[RTLxHA 21 CTF] – DININED Malware Analysis Official write up

Given a binary coded in c, let’s file it, disassemble, decompile, and run it 

Alright it’s not stripped which means we can proceed to disassembling and decompilation 

There are few things we need to notes, it execute a command in curl with specified user agent, has antidebug, and it pipe the result of curl to a bash. Let’s execute it

Alright it’s a ransomware. There are a few of couple things we need to do. Identify or find what’s inside that heroku app. 

It concat 2 strings and hex value.  

So in theory, the user agent is 0xdc9? Let’s try it out

bingo, we got the other file location. Let’s download it and analyse it

It’s stripped, but no “ELF” on the first 10 lines. Is it coded in C, C++ ??

answer: it’s python 

Alright so it’s compiled. So how can we reverse this binary? 

Using this reference: https://ctftime.org/writeup/27933

so, you need to use a tool called pyi-archive_viewer where then you need to extract the byter and modified some it parts to be able to decompile it using uncompyle6

alright, now that we got the byte code extracted, before modifying it to the pyc, modify it to match the firist line with you own magic number because when pyinstaller compiles a code, it put a magic number in the compiled code (reference: https://www.programmersought.com/article/82194419446/ )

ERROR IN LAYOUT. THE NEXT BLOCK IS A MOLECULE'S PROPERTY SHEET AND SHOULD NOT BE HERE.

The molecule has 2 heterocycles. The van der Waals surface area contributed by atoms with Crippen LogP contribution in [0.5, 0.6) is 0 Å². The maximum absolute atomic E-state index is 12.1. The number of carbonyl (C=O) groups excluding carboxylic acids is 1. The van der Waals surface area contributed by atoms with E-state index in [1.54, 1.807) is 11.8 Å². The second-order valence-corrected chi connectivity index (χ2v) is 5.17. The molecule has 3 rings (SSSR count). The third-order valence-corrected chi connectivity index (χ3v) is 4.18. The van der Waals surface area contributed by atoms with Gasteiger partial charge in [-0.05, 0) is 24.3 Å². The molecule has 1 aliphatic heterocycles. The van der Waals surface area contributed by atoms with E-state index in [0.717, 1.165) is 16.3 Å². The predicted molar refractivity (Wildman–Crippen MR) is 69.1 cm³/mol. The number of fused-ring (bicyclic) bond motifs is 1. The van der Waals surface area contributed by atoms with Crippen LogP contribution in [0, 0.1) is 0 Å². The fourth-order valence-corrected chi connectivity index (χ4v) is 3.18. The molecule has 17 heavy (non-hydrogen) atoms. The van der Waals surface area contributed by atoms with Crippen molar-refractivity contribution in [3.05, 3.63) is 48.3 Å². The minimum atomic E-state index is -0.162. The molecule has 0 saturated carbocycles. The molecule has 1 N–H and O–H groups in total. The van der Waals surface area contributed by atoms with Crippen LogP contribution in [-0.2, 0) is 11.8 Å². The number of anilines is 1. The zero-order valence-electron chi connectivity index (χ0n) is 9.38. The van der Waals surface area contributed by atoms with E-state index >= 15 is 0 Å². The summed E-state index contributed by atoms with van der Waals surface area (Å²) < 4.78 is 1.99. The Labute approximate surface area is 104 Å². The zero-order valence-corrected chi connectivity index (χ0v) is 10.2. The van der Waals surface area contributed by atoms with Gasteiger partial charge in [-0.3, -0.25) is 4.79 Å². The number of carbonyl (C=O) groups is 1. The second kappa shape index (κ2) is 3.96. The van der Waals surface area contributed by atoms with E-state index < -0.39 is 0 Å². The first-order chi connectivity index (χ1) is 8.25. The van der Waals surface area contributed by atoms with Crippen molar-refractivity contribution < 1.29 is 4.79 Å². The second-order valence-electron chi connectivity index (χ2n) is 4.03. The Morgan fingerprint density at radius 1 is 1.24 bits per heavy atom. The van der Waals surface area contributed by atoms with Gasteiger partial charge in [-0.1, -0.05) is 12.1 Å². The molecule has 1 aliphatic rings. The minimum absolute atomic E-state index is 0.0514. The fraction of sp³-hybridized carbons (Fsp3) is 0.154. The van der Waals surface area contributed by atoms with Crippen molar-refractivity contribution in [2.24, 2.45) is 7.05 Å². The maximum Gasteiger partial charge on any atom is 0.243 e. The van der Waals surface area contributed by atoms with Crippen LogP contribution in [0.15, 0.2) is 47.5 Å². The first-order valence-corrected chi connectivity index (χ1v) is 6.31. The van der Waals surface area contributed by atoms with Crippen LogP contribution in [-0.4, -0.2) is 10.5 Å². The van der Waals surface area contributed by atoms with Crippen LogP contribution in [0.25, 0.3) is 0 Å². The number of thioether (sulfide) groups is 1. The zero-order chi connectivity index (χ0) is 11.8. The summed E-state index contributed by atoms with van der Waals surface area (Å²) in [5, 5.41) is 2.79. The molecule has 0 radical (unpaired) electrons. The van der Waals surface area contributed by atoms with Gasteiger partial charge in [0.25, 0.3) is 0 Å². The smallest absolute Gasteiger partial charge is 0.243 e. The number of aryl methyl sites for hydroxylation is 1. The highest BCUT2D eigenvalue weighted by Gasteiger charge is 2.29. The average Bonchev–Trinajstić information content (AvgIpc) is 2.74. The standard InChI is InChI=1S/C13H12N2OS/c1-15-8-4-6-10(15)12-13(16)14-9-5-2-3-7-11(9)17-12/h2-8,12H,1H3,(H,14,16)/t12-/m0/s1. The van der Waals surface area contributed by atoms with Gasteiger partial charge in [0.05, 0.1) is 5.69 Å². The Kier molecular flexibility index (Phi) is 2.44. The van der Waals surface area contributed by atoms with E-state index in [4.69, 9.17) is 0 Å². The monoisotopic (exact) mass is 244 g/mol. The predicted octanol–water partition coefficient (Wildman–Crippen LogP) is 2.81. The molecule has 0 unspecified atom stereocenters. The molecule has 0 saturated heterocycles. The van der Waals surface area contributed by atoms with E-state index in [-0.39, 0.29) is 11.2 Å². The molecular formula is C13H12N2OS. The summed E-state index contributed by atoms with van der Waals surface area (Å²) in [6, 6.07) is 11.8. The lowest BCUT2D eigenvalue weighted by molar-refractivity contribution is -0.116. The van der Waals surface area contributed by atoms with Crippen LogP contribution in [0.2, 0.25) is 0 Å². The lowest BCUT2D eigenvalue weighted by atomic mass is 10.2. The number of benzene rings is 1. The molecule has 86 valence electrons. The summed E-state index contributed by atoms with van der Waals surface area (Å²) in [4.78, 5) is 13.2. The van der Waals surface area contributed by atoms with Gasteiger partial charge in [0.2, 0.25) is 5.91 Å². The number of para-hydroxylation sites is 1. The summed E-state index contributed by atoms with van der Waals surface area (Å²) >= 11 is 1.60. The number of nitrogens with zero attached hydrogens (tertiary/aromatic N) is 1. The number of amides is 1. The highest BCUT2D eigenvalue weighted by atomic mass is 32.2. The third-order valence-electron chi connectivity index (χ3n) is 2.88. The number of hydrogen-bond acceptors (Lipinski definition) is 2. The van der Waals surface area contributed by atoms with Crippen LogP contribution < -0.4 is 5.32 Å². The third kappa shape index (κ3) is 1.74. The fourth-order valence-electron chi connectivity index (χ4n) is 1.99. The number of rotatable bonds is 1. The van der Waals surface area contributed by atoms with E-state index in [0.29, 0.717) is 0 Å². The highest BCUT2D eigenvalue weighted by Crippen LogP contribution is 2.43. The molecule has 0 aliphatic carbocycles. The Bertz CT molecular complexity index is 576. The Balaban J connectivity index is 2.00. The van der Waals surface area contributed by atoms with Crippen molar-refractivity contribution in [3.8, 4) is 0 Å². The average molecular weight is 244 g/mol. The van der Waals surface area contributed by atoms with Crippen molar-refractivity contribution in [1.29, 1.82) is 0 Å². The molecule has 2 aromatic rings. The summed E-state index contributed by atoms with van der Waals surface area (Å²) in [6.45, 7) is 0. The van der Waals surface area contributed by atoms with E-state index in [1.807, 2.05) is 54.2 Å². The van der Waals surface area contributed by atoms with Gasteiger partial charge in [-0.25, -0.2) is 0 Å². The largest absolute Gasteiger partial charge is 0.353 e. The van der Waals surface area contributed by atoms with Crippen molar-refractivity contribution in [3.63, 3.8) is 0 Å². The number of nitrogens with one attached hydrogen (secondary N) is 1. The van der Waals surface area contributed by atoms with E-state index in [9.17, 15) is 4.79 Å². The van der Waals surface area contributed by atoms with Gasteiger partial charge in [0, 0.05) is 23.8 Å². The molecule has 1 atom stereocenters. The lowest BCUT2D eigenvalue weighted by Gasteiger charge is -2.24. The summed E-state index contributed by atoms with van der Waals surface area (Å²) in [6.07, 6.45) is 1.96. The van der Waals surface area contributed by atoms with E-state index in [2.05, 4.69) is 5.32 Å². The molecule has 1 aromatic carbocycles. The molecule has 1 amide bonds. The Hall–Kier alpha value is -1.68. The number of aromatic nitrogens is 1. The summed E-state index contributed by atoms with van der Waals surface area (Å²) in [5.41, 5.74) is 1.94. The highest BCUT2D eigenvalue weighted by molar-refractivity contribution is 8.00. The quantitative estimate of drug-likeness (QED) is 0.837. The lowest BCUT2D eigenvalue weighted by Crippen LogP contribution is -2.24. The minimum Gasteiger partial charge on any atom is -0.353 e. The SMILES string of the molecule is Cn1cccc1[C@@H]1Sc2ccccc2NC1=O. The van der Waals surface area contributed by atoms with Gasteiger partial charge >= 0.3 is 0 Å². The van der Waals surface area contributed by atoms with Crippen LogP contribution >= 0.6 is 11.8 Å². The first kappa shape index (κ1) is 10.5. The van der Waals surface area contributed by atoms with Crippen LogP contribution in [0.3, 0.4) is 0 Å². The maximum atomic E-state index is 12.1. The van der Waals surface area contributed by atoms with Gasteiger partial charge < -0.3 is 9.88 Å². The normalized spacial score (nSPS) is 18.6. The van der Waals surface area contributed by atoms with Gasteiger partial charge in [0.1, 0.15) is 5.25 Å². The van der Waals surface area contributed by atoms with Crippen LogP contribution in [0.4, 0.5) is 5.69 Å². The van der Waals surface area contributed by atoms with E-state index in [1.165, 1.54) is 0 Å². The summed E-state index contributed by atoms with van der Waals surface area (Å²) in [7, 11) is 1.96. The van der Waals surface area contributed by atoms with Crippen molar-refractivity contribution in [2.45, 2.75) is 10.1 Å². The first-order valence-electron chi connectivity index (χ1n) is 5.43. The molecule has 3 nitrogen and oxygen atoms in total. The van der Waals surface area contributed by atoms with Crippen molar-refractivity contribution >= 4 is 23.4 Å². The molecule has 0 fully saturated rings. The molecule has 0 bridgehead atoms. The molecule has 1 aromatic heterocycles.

Then add the magic number + ‘\x00’*12 + main_malware.bin. lastly, uncomplye6 it  

Let’s take a look at the code below

So the main function use getdir path to get current directory where then it will return fixed path of the path value and path name. Lastly the original is deleted and leaving the encrypted original path behind. And when all processes is done, it fetch a warning text for us. Let’s figure how this custom encryption works.

It’s a xor encryption with hexed keys and hexed plaintext. let’s get the key 

Alright the key is apparently ’15’, so how can we recreate this? The output of the cipher is not a string. so, we would need to turn 

b = int(lock(str(b).encode(‘utf-8’))) ^ a`


b = int(unlock(str(int(b) ^ a).encode(‘utf-8′)))

And when it’s done, unhexlifying it should give us the plain text

But the question is, where is the flag? 

Alright let’s use python console for the win

and we got the flag: rtl{r4nsom3_15_m4licious}

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